During the Nemanjić reign, Kotor enjoyed partial autonomy as a city and maintained its republican institutions, with numerous privileges.

Kotor was very important for trade for the Serbian Empire. By the 14th century, Kotor's commerce rivaled that of the Republic of Ragusa, making the Republic of Venice envious. Even after the downfall of the subsequent Serbian Empire, Kotor continued to serve as the most important trading port.

Kotor changed hands frequently between Hungary and Venice from 1371-1384. After that, Bosnia's Tvrtko I Kotromanić held Kotor from 1384-1391 and minted coins there. Kotor became independent after Tvrtko's death, but later sought protection from Venice in 1420 due to Ottoman threats in the region.


From 1420 to 1797, Kotor was a part of the Venetian Republic's Venetian Albania province.

In the 14th and 15th centuries, Kotor saw an influx of migrants from the surrounding territories of Trebinje and Hum, which led to a growth in its population. The city was called Cattaro by Italians back then.

THE MISFORTUNE TIMES of Kotor, Montenegro

While under Venetian control, Kotor suffered under Ottoman Empire sieges in 1538 and 1657, the plague in 1572, and earthquakes in 1563 and 1667 that almost destroyed the city.


In 1797, Kotor was given to the Habsburg monarchy. But in 1805, another Treaty assigned it to the Napoleonic Kingdom of Italy, though it was held by the Russians. Sounds complicated, isn't it?:)

Eventually, the Russians have left and Kotor joined the Kingdom of Italy in 1806 and the Illyrian Provinces in 1810. Finally, Kotor could time some break, right? Wrong!:)

The British captured Kotor in 1814 after a serious of complicated attacks with the use of ships with many cannons.

The French had no choice but to surrender.

Kotor was then restored to the Habsburg monarchy by the Congress of Vienna.

So, Kotor was ruled by 4 different countries during the span of 21 years!!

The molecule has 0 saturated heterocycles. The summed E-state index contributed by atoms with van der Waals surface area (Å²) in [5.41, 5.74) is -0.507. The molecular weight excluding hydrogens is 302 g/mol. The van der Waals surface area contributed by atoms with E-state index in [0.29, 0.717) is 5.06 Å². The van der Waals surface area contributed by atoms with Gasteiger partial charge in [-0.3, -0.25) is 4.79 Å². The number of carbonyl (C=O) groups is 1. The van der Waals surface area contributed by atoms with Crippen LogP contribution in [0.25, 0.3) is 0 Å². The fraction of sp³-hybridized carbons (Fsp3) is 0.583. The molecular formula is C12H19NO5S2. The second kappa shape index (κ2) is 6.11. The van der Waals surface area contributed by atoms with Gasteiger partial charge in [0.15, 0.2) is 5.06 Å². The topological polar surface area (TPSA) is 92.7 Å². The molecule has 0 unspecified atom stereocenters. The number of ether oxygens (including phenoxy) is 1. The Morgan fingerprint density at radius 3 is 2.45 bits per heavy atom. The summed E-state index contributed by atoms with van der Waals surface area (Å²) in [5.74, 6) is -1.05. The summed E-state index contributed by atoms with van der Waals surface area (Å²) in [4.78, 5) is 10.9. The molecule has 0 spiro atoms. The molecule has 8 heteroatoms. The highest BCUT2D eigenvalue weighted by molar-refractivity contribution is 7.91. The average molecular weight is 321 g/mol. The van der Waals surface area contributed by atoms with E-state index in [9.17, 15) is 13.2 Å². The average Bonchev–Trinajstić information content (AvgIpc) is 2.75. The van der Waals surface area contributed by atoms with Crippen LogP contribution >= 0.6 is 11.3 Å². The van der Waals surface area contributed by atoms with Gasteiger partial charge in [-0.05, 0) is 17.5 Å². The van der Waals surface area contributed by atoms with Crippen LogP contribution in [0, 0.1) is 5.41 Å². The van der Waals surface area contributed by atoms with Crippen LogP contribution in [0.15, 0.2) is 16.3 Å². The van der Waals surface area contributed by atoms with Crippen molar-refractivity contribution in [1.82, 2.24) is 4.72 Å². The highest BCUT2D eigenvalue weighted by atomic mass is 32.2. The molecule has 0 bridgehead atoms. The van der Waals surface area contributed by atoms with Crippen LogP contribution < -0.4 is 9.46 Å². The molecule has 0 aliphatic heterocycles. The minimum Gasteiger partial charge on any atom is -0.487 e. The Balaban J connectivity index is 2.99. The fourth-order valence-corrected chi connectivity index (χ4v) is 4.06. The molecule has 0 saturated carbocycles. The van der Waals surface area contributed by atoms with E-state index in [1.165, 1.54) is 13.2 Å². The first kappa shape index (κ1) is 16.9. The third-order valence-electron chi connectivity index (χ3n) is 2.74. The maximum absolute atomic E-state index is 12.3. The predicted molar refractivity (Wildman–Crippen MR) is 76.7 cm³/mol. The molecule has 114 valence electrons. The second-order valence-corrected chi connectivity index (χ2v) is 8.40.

Kotor during WORLD WAR I

During World War I, specifically in the early 1900s, Cattaro served as one of the main bases of the Austro-Hungarian Navy. It was home to the Austrian Fifth Fleet, which was composed battleships and light cruisers. Additionally, the area served as a base for Austrian and German submarines.

Sadly, this region also saw some of the most intense battles between local Montenegrins and Austria-Hungary.

In 1918, Cattaro became a part of Yugoslavia and was officially renamed Kotor.

Kotor during  WORLD WAR II

From 1941 to 1943, the Kingdom of Italy took over Kotor and included it as one of the provinces in the Italian Governorate of Dalmatia. This province, known as the Province of Cattaro. It was home to a population of 40,000 individuals, mostly Orthodox with a few Roman Catholics.

When the war ended, the small remaining population of Dalmatian Italians in Kotor (300 inhabitants) left Yugoslavia and migrated to Italy as part of the Istrian-Dalmatian exodus.


The modern history of Kotor after World War II began with the city being incorporated into the Socialist Federal Republic of Yugoslavia. The city and its surrounding area became a part of the Republic of Montenegro. The capital of Montenegro was declared to be Podgorica.  During this period, the city underwent several infrastructural developments, including the expansion of the city's port and the construction of new residential areas.

However, in the late 20th century, the city encountered several challenges, including economic hardship and political instability. Kotor, like many other cities in Yugoslavia, was affected by the Balkan Wars of the 1990s. The city was under siege by Yugoslav forces during the Montenegro War in 1999, leading to significant damage to its infrastructure.

In the early 21st century, Kotor underwent a significant cultural and economic revival. The city's historic old town has been designated a UNESCO World Heritage site, attracting a significant number of tourists to the area. The proximity of Kotor to Tivat Airport is very helpful. The airport is considered to be Kotor airport

Another popular attraction drawing tourists is the Bay of Kotor and water activities.  

Kotor has also become a popular site for cultural events, such as the Kotor Art music festival.

Kotor is located on the major bus route from Dubrovnik, Budva, Tirana, and Sarajevo and Mostar.